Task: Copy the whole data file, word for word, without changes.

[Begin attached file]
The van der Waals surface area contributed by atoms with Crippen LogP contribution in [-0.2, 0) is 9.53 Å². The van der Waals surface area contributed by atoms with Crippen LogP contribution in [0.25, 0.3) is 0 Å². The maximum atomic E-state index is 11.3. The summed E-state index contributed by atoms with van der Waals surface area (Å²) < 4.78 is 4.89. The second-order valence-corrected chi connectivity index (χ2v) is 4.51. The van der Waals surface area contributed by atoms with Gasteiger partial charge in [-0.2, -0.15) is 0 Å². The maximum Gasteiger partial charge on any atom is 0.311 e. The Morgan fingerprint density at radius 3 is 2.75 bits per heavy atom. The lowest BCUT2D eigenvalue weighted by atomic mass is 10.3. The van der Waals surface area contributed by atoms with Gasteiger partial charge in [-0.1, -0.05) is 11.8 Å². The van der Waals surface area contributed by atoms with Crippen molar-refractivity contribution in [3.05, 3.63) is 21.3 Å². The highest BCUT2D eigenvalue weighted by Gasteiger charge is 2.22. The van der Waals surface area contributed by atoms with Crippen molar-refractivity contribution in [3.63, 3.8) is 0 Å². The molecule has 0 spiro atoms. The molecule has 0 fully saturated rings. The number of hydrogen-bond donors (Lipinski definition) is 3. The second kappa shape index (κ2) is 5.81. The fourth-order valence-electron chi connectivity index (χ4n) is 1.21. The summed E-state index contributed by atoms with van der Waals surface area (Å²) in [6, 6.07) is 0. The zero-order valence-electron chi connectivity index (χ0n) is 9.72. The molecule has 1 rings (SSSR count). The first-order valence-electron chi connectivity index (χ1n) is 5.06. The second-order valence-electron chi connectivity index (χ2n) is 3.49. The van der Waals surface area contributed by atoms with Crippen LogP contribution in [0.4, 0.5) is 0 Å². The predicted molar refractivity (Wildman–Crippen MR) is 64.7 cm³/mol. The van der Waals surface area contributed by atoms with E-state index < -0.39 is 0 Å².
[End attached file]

The van der Waals surface area contributed by atoms with Crippen LogP contribution in [-0.2, 0) is 9.53 Å². The van der Waals surface area contributed by atoms with Crippen LogP contribution in [0.25, 0.3) is 0 Å². The maximum atomic E-state index is 11.3. The summed E-state index contributed by atoms with van der Waals surface area (Å²) < 4.78 is 4.89. The second-order valence-corrected chi connectivity index (χ2v) is 4.51. The van der Waals surface area contributed by atoms with Gasteiger partial charge in [-0.2, -0.15) is 0 Å². The maximum Gasteiger partial charge on any atom is 0.311 e. The Morgan fingerprint density at radius 3 is 2.75 bits per heavy atom. The lowest BCUT2D eigenvalue weighted by atomic mass is 10.3. The van der Waals surface area contributed by atoms with Gasteiger partial charge in [-0.1, -0.05) is 11.8 Å². The van der Waals surface area contributed by atoms with Crippen molar-refractivity contribution in [3.05, 3.63) is 21.3 Å². The highest BCUT2D eigenvalue weighted by Gasteiger charge is 2.22. The van der Waals surface area contributed by atoms with Crippen molar-refractivity contribution in [3.63, 3.8) is 0 Å². The molecule has 0 spiro atoms. The molecule has 0 fully saturated rings. The number of hydrogen-bond donors (Lipinski definition) is 3. The second kappa shape index (κ2) is 5.81. The fourth-order valence-electron chi connectivity index (χ4n) is 1.21. The summed E-state index contributed by atoms with van der Waals surface area (Å²) in [6, 6.07) is 0. The zero-order valence-electron chi connectivity index (χ0n) is 9.72. The molecule has 1 rings (SSSR count). The first-order valence-electron chi connectivity index (χ1n) is 5.06. The second-order valence-electron chi connectivity index (χ2n) is 3.49. The van der Waals surface area contributed by atoms with Crippen LogP contribution in [0.4, 0.5) is 0 Å². The predicted molar refractivity (Wildman–Crippen MR) is 64.7 cm³/mol. The van der Waals surface area contributed by atoms with E-state index < -0.39 is 0 Å².